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Movies are an easy way to learn about cultures and customs that aren’t your own, so what better way to close out Celebrate Diversity Month (a.k.a. April) than a celebration of diversity in film?

While diversity may not typically be top of mind when thinking about the Oscars, this year’s Academy Awards broadcast on Sunday, April 25, will honor the most diverse slate of nominees ever. Nine actors of color are up for Oscars, and for the first time, two women will be competing in the best director category. 

Some of this diversity can be attributed to the COVID-19 pandemic. Many blockbuster movies were postponed, opening the field to independent and low-budget films, which tend to have more diverse casts. As an added benefit, these smaller movies often tell stories that aren’t normally told in the standard, big-budget productions.

Aby Rao, an Asian-American filmmaker based in Morrisville, N.C., says one way to continue supporting diversity on the big screen is to seek out these small independent films — even after the blockbusters return. 

“I am proud to work primarily with cast and crew members belonging to minority communities. I lean towards telling women-centric narratives within a working-class milieu,” says Rao, whose 2018 movie, “Parallel Parking,” explores the complex relationship between two immigrants.

“One challenge we have, as creative individuals, is to bring out these stories, to tell these stories and to bring them to the forefront and talk about them,” he says. “If we don’t do that, we will be exposed to the same old storytelling by the same old people out there in Hollywood.”

According to the January 2020 report from USC’s Annenberg Inclusion Initiative, “Inclusion in the Director’s Chair,” among the top 1,300 films from 2007 to 2019, more than 80% were directed by white men.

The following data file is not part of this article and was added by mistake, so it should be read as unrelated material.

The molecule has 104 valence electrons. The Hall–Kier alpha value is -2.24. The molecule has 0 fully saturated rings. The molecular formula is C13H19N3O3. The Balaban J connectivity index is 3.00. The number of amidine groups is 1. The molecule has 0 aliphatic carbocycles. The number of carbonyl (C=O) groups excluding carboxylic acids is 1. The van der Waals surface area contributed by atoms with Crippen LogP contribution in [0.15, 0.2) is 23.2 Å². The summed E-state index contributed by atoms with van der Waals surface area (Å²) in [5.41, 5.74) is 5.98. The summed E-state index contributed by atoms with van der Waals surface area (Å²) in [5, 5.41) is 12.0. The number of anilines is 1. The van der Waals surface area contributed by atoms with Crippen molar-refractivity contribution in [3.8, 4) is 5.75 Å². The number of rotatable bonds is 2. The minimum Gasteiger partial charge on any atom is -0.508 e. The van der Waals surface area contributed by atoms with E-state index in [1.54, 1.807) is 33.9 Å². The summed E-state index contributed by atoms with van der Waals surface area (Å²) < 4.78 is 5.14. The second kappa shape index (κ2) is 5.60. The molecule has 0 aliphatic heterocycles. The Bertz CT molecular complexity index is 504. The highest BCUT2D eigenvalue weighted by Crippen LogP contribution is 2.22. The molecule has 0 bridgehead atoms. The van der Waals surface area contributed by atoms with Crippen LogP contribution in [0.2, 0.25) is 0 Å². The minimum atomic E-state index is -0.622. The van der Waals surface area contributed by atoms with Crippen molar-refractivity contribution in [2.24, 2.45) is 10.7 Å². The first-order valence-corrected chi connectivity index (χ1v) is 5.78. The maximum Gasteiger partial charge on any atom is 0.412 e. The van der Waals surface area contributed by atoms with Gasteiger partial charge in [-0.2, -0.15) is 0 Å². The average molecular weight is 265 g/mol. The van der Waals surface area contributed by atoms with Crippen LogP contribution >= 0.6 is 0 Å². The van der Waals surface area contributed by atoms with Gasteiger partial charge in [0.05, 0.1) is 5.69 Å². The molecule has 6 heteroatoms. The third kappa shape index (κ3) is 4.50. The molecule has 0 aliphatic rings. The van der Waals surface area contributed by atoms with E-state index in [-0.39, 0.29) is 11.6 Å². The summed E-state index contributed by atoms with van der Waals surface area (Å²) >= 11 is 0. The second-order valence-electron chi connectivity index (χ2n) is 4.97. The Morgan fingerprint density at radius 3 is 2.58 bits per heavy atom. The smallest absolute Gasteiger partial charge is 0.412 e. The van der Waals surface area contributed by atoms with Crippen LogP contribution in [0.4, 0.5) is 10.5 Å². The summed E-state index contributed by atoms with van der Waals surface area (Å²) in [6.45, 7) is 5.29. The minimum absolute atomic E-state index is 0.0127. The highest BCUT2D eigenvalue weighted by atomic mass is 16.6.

Rao is cautious about statistics like these. While diversity behind the camera certainly matters, the content of the movie matters more. “If we’re honing in on storytelling, and the storytelling — the content that ends up on the big screen — is diverse, then I feel like these white men should also be given credit for that,” he says.

Regardless of who is telling the story, movies can be a comfortable, non-threatening way to explore another culture or an unfamiliar viewpoint.

“This world is a fascinating place,” Rao says. “There are so many cultures, so many languages, so many kinds of people and races. You can spend your entire life learning about them.”

Don’t let the learning end with the movie credits, urges Rao. Those championing diversity should also investigate what is behind the stories on the screen. 

“It should be an ongoing, continuous learning process,” he says.

“Make this a part of your learning experience. Make this a part of your personal growth experience, and then it will be a machine. You will want to learn and grow and engage and upgrade your knowledge.”

If the diverse stories you see at the movies have you eager to learn about other cultures and help others do the same, download our Celebrate Diversity Month Programming Guide to learn more easy and fun ways to celebrate diversity within your community, business, or organization.

Amber Keister is a writer and editor who believes in the power of story to bring people together. Her work has appeared in Cary Magazine, The News & Observer, and other local publications. 

Aby Rao headshot
Aby Rao headshot